Man-made Disasters Like Oil Spill Take More Severe Mental Toll
|Oil continues to pour deep below the water's surface and wash ashore along the northern Gulf Coast. Mental health experts worry about the ongoing disaster's psychological toll on local residents.|
Last month’s suicide by a charter fishing boat captain in Orange Beach, Ala., was not surprising to disaster mental health experts. His death has been blamed on the Gulf oil spill, and they fear more such cases will appear as the disaster continues to unfold.
“Those people who are teetering already in terms of their own mental health -- and especially those, like this captain, who have responsibilities not just to oneself and one’s family but to one’s employees -- it’s almost impossible [for them] to take,” said Charles Figley, distinguished professor of disaster mental health and director of the Traumatology Institute at Tulane University.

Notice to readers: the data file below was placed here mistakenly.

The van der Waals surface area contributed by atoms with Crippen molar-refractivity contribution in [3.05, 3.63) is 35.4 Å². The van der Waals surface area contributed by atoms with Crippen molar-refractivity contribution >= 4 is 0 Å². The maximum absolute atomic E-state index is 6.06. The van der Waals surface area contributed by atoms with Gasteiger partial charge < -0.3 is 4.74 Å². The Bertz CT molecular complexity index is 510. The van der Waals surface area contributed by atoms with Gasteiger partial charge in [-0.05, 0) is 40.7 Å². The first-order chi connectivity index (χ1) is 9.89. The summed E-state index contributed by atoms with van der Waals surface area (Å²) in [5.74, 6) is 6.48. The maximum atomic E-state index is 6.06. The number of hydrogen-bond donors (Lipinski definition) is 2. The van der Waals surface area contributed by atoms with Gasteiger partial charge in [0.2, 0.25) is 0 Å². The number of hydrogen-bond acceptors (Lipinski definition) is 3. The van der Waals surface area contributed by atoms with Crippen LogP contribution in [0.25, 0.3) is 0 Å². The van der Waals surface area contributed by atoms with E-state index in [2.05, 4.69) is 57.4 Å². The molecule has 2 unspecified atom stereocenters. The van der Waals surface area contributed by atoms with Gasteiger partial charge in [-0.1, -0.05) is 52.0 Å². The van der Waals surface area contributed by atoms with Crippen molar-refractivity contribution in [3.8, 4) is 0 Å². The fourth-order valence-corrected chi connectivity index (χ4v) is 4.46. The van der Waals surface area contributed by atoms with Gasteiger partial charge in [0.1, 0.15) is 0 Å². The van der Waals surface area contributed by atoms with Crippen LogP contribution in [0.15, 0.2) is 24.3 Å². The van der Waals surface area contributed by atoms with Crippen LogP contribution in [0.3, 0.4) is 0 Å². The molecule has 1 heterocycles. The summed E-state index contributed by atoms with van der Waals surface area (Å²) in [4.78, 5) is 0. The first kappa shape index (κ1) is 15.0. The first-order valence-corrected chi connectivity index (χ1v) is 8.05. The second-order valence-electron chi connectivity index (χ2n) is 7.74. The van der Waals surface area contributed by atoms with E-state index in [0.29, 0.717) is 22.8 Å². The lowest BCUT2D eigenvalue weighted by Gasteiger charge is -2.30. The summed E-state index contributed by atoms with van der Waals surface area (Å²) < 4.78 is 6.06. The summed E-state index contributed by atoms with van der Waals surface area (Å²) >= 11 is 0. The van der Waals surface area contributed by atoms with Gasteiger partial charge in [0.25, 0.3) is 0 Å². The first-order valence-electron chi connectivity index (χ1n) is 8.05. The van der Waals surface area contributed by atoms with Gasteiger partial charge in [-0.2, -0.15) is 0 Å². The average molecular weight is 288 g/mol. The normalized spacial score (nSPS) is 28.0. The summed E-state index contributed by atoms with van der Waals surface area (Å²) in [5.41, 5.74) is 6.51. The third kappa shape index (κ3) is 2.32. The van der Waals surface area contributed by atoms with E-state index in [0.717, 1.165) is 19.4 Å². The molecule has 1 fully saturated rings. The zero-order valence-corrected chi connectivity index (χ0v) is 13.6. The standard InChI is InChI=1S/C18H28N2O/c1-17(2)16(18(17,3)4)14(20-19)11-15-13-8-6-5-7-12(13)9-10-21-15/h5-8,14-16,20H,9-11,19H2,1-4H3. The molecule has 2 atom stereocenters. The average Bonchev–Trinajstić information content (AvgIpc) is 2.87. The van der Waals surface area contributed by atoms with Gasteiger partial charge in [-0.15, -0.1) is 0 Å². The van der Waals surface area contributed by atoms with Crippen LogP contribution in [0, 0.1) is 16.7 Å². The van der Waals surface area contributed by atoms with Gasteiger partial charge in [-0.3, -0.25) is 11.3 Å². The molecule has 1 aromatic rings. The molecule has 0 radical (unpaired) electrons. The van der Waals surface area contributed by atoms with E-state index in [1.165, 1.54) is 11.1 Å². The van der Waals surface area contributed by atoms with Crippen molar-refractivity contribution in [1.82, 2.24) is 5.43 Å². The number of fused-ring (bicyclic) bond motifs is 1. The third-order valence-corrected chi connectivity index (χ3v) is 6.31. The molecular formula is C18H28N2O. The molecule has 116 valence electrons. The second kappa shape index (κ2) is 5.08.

The toll is worse for a man-made disaster like the oil spill, according to his wife, Kathleen Figley, also a trauma authority.
“With a natural disaster, people plan for these,” she said. “At least there is awareness around an area of the [potential] disaster vulnerability, so people know what to expect [and] they can prepare for it.”
In this case, they said, the situation is complicated because the oil spill is an ongoing disaster, not a finite event like a hurricane.
Making matters worse, the possibility of a hurricane in the Gulf makes it difficult to transition people from disaster response to disaster recovery, in terms of their psychological well-being.
“We need them to be prepared for any type of natural disaster that could make this one even more of a disaster,” said Janet McGuire, disaster communications officer for the American Red Cross of Florida’s West Coast Region.
“If a hurricane becomes involved in the Gulf oil spill, then we are in trouble if the oil gets into homes, because we’ve never had to deal with that before,” she said.
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